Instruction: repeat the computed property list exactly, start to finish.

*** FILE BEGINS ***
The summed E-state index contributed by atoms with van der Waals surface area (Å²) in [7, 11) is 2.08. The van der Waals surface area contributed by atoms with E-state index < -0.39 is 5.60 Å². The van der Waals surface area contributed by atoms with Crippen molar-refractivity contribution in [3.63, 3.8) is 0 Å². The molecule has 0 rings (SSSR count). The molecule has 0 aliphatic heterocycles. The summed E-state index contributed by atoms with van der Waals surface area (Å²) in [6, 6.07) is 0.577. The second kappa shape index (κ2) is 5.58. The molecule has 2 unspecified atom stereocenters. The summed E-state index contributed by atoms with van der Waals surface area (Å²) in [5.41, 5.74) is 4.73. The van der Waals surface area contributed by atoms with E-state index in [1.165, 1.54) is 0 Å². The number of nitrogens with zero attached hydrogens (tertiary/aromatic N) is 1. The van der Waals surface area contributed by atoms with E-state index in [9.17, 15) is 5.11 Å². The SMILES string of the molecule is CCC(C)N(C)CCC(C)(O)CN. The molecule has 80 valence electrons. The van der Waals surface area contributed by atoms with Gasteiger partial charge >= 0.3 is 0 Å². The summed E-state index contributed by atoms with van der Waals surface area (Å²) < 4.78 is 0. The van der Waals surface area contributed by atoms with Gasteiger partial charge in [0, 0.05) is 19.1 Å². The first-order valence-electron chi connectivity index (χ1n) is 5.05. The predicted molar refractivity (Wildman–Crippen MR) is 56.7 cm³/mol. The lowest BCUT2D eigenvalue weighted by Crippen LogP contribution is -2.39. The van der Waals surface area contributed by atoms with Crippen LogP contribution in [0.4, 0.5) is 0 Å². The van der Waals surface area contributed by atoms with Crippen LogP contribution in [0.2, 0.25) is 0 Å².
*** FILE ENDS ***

The summed E-state index contributed by atoms with van der Waals surface area (Å²) in [7, 11) is 2.08. The van der Waals surface area contributed by atoms with E-state index < -0.39 is 5.60 Å². The van der Waals surface area contributed by atoms with Crippen molar-refractivity contribution in [3.63, 3.8) is 0 Å². The molecule has 0 rings (SSSR count). The molecule has 0 aliphatic heterocycles. The summed E-state index contributed by atoms with van der Waals surface area (Å²) in [6, 6.07) is 0.577. The second kappa shape index (κ2) is 5.58. The molecule has 2 unspecified atom stereocenters. The summed E-state index contributed by atoms with van der Waals surface area (Å²) in [5.41, 5.74) is 4.73. The van der Waals surface area contributed by atoms with E-state index in [1.165, 1.54) is 0 Å². The number of nitrogens with zero attached hydrogens (tertiary/aromatic N) is 1. The van der Waals surface area contributed by atoms with E-state index in [9.17, 15) is 5.11 Å². The SMILES string of the molecule is CCC(C)N(C)CCC(C)(O)CN. The molecule has 80 valence electrons. The van der Waals surface area contributed by atoms with Gasteiger partial charge >= 0.3 is 0 Å². The summed E-state index contributed by atoms with van der Waals surface area (Å²) < 4.78 is 0. The van der Waals surface area contributed by atoms with Gasteiger partial charge in [0, 0.05) is 19.1 Å². The first-order valence-electron chi connectivity index (χ1n) is 5.05. The predicted molar refractivity (Wildman–Crippen MR) is 56.7 cm³/mol. The lowest BCUT2D eigenvalue weighted by Crippen LogP contribution is -2.39. The van der Waals surface area contributed by atoms with Crippen LogP contribution in [0.4, 0.5) is 0 Å². The van der Waals surface area contributed by atoms with Crippen LogP contribution in [0.2, 0.25) is 0 Å².